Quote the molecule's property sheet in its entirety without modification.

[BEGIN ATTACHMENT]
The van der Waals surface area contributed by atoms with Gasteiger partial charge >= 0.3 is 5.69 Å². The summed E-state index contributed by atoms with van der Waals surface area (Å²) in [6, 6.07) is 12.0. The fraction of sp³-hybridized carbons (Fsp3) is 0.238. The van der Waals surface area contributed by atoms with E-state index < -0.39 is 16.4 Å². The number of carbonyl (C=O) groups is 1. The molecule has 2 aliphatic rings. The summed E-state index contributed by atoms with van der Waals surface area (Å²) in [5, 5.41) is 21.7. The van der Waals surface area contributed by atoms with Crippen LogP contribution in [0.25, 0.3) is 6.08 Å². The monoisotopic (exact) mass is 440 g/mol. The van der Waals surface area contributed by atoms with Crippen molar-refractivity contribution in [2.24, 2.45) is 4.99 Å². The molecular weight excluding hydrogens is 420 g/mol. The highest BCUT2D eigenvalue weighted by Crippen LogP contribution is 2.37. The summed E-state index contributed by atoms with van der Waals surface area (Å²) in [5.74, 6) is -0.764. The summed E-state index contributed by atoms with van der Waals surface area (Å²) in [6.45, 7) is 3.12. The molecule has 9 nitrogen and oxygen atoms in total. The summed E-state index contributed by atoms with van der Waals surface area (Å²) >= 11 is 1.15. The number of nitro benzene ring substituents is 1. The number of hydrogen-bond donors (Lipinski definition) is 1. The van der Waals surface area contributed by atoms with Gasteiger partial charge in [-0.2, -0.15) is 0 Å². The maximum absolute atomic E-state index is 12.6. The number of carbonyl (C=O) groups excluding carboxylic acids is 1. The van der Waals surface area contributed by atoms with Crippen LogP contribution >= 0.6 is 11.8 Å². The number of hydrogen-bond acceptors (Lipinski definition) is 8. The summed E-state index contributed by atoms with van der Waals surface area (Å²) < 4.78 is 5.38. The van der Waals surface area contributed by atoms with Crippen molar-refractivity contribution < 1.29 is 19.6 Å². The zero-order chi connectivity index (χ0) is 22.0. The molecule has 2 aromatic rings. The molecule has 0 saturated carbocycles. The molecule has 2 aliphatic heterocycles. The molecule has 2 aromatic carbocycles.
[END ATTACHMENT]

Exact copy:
The van der Waals surface area contributed by atoms with Gasteiger partial charge >= 0.3 is 5.69 Å². The summed E-state index contributed by atoms with van der Waals surface area (Å²) in [6, 6.07) is 12.0. The fraction of sp³-hybridized carbons (Fsp3) is 0.238. The van der Waals surface area contributed by atoms with E-state index < -0.39 is 16.4 Å². The number of carbonyl (C=O) groups is 1. The molecule has 2 aliphatic rings. The summed E-state index contributed by atoms with van der Waals surface area (Å²) in [5, 5.41) is 21.7. The van der Waals surface area contributed by atoms with Crippen LogP contribution in [0.25, 0.3) is 6.08 Å². The monoisotopic (exact) mass is 440 g/mol. The van der Waals surface area contributed by atoms with Crippen molar-refractivity contribution in [2.24, 2.45) is 4.99 Å². The molecular weight excluding hydrogens is 420 g/mol. The highest BCUT2D eigenvalue weighted by Crippen LogP contribution is 2.37. The summed E-state index contributed by atoms with van der Waals surface area (Å²) in [5.74, 6) is -0.764. The summed E-state index contributed by atoms with van der Waals surface area (Å²) in [6.45, 7) is 3.12. The molecule has 9 nitrogen and oxygen atoms in total. The summed E-state index contributed by atoms with van der Waals surface area (Å²) >= 11 is 1.15. The number of nitro benzene ring substituents is 1. The number of hydrogen-bond donors (Lipinski definition) is 1. The van der Waals surface area contributed by atoms with Gasteiger partial charge in [-0.2, -0.15) is 0 Å². The maximum absolute atomic E-state index is 12.6. The number of carbonyl (C=O) groups excluding carboxylic acids is 1. The van der Waals surface area contributed by atoms with Crippen LogP contribution >= 0.6 is 11.8 Å². The number of hydrogen-bond acceptors (Lipinski definition) is 8. The summed E-state index contributed by atoms with van der Waals surface area (Å²) < 4.78 is 5.38. The van der Waals surface area contributed by atoms with Crippen molar-refractivity contribution < 1.29 is 19.6 Å². The zero-order chi connectivity index (χ0) is 22.0. The molecule has 2 aromatic rings. The molecule has 0 saturated carbocycles. The molecule has 2 aliphatic heterocycles. The molecule has 2 aromatic carbocycles.